Open your cabinet. What do you see? In mine there are cans of soup, packages of spaghetti and jars of sauce. I spy a box of Kraft Macaroni and Cheese and two or three cans of tuna. I have baked beans, corn and green beans. A backup bottle of ketchup is hidden in the corner. I even see canned pumpkin and evaporated milk from some good intention that never quite made it to the pie stage. I can say that my cupboard has enough in it to make several good meals if I couldn’t get the store for a week. I also have cookies and chips, raisins and cashews…snacks for after school.
I take that for granted.
I never think about hunger.
My children are always hungry because they are growing boys but they never face ‘hunger’.
The Backpack Program helps those kids who face “a different kind of hungry.”
L coordinates the weekend backpack food distribution for her school. It was Friday. She called several new students into her office to tell them they had been “chosen to participate in a nutrition program.” It was good news. Each week they would receive a backpack of nutritious food to take home. The food was intended for them to eat. Then they were welcome to stop back by the office and tell her how they felt and how tasty it was. There was only one rule. L had found that these kids were so hungry they would eat all the food in the backpack while still on the Friday bus. The bus drivers were cleaning up numerous wrappers. So each kid had to agree to pick up his or her own trash.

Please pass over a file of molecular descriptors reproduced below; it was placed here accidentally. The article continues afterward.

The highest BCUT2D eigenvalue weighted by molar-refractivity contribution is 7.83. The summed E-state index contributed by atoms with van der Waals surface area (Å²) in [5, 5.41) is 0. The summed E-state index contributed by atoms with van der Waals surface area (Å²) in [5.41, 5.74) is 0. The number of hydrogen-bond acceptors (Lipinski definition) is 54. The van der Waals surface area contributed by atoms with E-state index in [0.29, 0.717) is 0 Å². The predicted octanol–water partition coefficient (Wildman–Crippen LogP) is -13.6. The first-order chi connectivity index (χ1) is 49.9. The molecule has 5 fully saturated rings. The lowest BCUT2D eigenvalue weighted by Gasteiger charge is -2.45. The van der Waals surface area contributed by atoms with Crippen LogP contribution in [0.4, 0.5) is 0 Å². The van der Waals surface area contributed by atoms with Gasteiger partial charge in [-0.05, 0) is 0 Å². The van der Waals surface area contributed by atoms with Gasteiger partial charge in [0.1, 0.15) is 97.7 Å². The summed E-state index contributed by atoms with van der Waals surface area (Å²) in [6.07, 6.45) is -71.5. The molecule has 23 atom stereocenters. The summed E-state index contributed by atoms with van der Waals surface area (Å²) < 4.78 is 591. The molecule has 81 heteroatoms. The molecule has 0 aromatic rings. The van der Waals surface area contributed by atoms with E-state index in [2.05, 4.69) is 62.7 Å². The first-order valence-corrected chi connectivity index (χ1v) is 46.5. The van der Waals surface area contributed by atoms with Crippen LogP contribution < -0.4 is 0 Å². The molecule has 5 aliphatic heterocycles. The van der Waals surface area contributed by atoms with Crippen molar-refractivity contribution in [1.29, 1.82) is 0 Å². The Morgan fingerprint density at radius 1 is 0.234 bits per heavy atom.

L looked across the faces of the new participants. “S” had a solemn but pleasant look…his eyes a bit wet with emotion. He slowly raised his hand.
“Why did you pick us for this ‘nutrition program’?”
L was careful. She didn’t want to convey anything that would embarrass the children. Her answer was perfect.
“Well – I see you at lunch and I think you are sometimes still hungry. And sometimes your teacher tells us that you are hungry on Monday mornings. So – you must be growing a lot and your body needs more food.”
His face exploded into a smile. He was relieved that L obviously didn’t know he was that “different kind of hungry”. When he looked in her eyes he didn’t see someone who knew he was poor. She saw a growing boy who just needed more food! He exclaimed,
“You got that right! I’m ALWAYS hungry!”
And suddenly L’s eyes were wet with emotion.